SAN FRANCISCO—Tony Bennett left his heart in San Francisco in 1962. I discovered mine recently while taking a leisurely walk on the city’s legendary Golden Gate Bridge.
Photographed more often than Marilyn Monroe, the Golden Gate Bridge is instantaneously recognized globally as the symbol of San Francisco and as the most stunning port of entry in the world.
According to the San Francisco historian Jim Van Buskirk, the Golden Gate Bridge surpasses the Statue of Liberty and the Empire State Building in being featured prominently in over 70 movies. This love affair with the movies dates back to 1935 with “Stranded,” a drama featuring footage of the bridge under construction.
Glowing with its reddish-orange color—or to be precise, International Orange, the bridge’s official color—the 75-year-old never looked grander or more regal in the early afternoon sun.
The Color Is Born
The Golden Gate Bridge is reddish-orange because Irving F. Morrow (American, 1884–1952), the consulting architect of the Golden Gate Bridge, made the decision. Morrow designed the bridge’s art deco look and in his 1935 report to the bridge’s Board of Directors, made the case for what was considered a wild color in the 1930s.
“The Golden Gate Bridge is to be the longest suspension bridge in the world,” Morrow wrote. “It is one of the greatest monuments of all time. Its unprecedented size and scale call for unique and unconventional treatment. What has been thus played up in form should not be let down in color.”
Morrow took the job of selecting a color for the bridge very seriously. His “Report on Color and Lighting for the Golden Gate Bridge, San Francisco” communicates his commitment to convince others of the importance of the matter.
Morrow wanted the color to complement the changes of weather of the San Francisco Bay, with its gray fog, the golden-and-green hills, the blue water and sky.
In his report, he proposed: “It is well recognized that the color of a structure has important influence on its appearance and on its relation to its surroundings.
“The Golden Gate Bridge is a scenic feature which demands all possible respect because of (a) its intrinsic beauty; (b) its great renown; and (c) its strong and long-standing sentimental attachment in the minds of inhabitants of the San Francisco Bay region. Poorly chosen color may actually create disharmony between the structure and the site.”
The University of California at Berkeley provides a quick overview of how International Orange was selected for use on the bridge: Chief engineer Joseph Strauss and his colleagues intended to select a paint that would withstand the harsh winds, weather, and the corrosive salt air—constant factors for a bridge that would be located across the Golden Gate.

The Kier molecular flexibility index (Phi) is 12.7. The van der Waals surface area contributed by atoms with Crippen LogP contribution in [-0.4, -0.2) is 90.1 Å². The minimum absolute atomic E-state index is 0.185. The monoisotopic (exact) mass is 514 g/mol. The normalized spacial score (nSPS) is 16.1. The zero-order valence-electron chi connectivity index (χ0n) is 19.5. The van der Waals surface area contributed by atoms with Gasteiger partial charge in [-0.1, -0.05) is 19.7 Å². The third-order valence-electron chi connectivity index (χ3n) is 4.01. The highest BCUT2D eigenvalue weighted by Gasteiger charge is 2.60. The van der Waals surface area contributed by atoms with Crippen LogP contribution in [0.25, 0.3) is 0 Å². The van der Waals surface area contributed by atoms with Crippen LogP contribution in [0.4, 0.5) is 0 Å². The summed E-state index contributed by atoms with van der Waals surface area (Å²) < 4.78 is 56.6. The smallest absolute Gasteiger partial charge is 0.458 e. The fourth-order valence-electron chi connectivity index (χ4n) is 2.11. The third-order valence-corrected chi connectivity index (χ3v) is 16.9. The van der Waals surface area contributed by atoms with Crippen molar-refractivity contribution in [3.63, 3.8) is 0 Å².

Following a year of testing paints and colors, the possible choices were carbon black, steel gray, and orange. Some felt that this bridge, like others, should be black, gray, and silver.
Morrow was critical of the three standard colors recommended by the bridge’s Board of Directors: “Black will reduce the scale of the bridge. Gray is not at all distinctive. Silvery—a color more suitable for the dirigible aircraft,” were the architect’s comments.
During construction of the bridge, the reddish-orange color of the primer coat caught Morrow’s eye. It also captivated the local citizens’ enthusiasm. They provided significant public support for the red undercoat used to protect the steel by urging Morrow to make it permanent.
The following letters—each regarding the color of the bridge—were received by Irving Morrow. The majority of the letters are on view at A Wild Flight of the Imagination: The Story of the Golden Gate Bridge, which is on exhibit at the California Historical Society in San Francisco through Oct. 14.
“Of the very limited range of possible colors, there is one which, I feel sure, will bring out the instant beauty of the bridge and at the same time will fit into the landscape. During the construction of the bridge, I was struck by the extraordinary beauty and richness in tone of the red color.
“If a paint of this value were applied, the Golden Gate Bridge would stand out against its surroundings without danger of ruining one of the most beautiful harbor entrances of the world,” wrote E.P. Meinecke, of the Bureau of Plant Industry, U.S. Department of Agriculture, Feb. 23, 1935.
“The directors should not try to be smarter than God,” wrote Maynard Dixon, a 20th-century American artist, March 9, 1935. A California native, Dixon’s body of work focused on the American West. His colorful mural adorns a banquet hall at the Mark Hopkins Hotel in San Francisco.
Continued on next page: Do you cross the Bay often?